Need for seeds
Bayer has finally agreed to buy Monsanto for $66 billion. Shareholders in the German pharmaceutical group don’t get the chance to vote on the takeover, but have already made their views plain. Compared with the wider market, Bayer has probably lost $7 billion in value already.
Combining the U.S. seed-maker with its German partner creates a seed-and-fertiliser giant with revenue of 23 billion euros ($26 billion) – bigger by far than its closest rival, Switzerland’s Syngenta. Yet the price of building such an impressive empire is too high. Bayer is paying a $17 billion premium to Monsanto’s market capitalisation on May 11, the day before talks between the two were first reported. Yet the value created by the deal, after taxing and capitalising the annual savings of $1.5 billion, is just $12 billion.
That value gap might explain why Bayer’s shares have flagged. As of Sept. 14, the company’s market capitalisation was slightly lower than on May 11. Yet the MSCI World Industrials and Healthcare indices are both up more than 2 percent over the same period. If Bayer shares had simply tracked the benchmark, the company would be worth over $7 billion more than it was by 1500 BST on Sept. 14, in U.S. dollar terms. Broadly speaking, that makes sense – Bayer is paying away all the benefits of the deal, and then some, to Monsanto shareholders.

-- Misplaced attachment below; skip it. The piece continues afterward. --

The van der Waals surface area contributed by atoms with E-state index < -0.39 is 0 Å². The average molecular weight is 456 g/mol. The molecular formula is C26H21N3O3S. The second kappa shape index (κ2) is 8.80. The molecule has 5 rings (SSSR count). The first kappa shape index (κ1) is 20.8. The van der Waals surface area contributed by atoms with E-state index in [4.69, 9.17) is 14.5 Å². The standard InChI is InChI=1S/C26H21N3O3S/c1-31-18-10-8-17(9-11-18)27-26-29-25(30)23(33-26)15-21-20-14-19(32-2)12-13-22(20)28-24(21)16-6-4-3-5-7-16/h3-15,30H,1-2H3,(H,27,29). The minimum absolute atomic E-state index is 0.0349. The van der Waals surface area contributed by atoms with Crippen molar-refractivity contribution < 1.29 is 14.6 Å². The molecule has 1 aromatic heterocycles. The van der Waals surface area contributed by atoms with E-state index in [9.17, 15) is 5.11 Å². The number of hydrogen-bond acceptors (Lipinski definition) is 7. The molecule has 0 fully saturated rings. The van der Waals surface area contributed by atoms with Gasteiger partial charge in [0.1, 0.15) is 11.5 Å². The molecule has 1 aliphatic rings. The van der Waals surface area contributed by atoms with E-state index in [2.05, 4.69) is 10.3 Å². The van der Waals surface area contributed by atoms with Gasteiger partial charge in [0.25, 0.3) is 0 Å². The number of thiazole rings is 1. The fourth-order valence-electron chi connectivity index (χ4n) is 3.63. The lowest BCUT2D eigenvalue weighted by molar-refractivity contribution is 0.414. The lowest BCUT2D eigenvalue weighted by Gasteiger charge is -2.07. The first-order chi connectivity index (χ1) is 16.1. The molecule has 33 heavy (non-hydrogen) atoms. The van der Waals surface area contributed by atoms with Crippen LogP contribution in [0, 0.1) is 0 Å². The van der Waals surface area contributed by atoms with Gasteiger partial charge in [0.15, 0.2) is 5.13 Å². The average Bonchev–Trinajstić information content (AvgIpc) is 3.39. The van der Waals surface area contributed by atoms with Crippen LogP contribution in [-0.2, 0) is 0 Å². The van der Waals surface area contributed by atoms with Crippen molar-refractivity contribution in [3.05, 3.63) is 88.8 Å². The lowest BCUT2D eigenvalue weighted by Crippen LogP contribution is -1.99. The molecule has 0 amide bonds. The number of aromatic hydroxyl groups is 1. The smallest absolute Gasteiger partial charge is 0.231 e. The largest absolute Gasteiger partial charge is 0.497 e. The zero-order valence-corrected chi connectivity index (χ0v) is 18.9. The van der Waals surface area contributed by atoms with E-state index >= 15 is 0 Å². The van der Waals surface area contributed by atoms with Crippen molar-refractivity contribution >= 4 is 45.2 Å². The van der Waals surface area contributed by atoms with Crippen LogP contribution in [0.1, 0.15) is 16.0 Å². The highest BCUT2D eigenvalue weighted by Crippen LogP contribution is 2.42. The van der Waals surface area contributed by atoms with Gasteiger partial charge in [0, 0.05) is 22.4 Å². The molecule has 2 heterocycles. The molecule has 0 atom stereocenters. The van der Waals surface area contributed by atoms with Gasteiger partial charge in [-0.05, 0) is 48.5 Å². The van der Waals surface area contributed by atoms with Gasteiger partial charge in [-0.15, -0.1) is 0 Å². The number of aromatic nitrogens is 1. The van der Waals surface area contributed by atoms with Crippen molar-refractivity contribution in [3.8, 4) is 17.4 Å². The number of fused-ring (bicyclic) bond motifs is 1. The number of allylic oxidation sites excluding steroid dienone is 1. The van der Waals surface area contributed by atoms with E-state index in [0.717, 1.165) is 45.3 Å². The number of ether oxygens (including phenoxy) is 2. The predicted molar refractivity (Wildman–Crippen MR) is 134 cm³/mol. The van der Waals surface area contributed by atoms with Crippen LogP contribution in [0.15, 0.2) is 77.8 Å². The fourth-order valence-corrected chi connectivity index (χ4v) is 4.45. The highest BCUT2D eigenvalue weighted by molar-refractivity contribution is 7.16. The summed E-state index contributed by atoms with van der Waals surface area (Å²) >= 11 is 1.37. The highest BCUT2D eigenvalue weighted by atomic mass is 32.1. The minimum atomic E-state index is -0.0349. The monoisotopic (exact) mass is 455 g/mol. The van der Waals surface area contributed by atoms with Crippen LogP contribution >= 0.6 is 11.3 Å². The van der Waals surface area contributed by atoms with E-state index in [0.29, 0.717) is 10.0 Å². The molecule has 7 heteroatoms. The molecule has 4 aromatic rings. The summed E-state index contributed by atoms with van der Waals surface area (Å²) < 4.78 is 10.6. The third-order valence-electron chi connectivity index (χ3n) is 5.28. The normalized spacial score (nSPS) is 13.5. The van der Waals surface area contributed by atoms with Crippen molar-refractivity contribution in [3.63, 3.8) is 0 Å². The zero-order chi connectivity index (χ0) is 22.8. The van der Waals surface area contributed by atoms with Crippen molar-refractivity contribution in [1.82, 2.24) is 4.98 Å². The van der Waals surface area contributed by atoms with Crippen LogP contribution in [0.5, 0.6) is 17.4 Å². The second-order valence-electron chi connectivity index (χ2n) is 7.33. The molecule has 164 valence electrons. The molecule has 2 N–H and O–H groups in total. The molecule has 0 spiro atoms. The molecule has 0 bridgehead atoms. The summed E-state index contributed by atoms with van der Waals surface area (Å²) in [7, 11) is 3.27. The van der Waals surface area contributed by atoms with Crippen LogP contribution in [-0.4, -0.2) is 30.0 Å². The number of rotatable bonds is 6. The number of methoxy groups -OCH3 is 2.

The market doesn’t always get it right. And in this case, the immediate verdict doesn’t really matter, because Bayer shareholders do not get a vote on whether the tie-up goes ahead. Antitrust regulators do have a say, however. If they nix the deal, Bayer must pay Monsanto a $2 billion break free. That would be painful for the German group’s shareholders – but they would still be better off than if the seed had never been planted in the first place.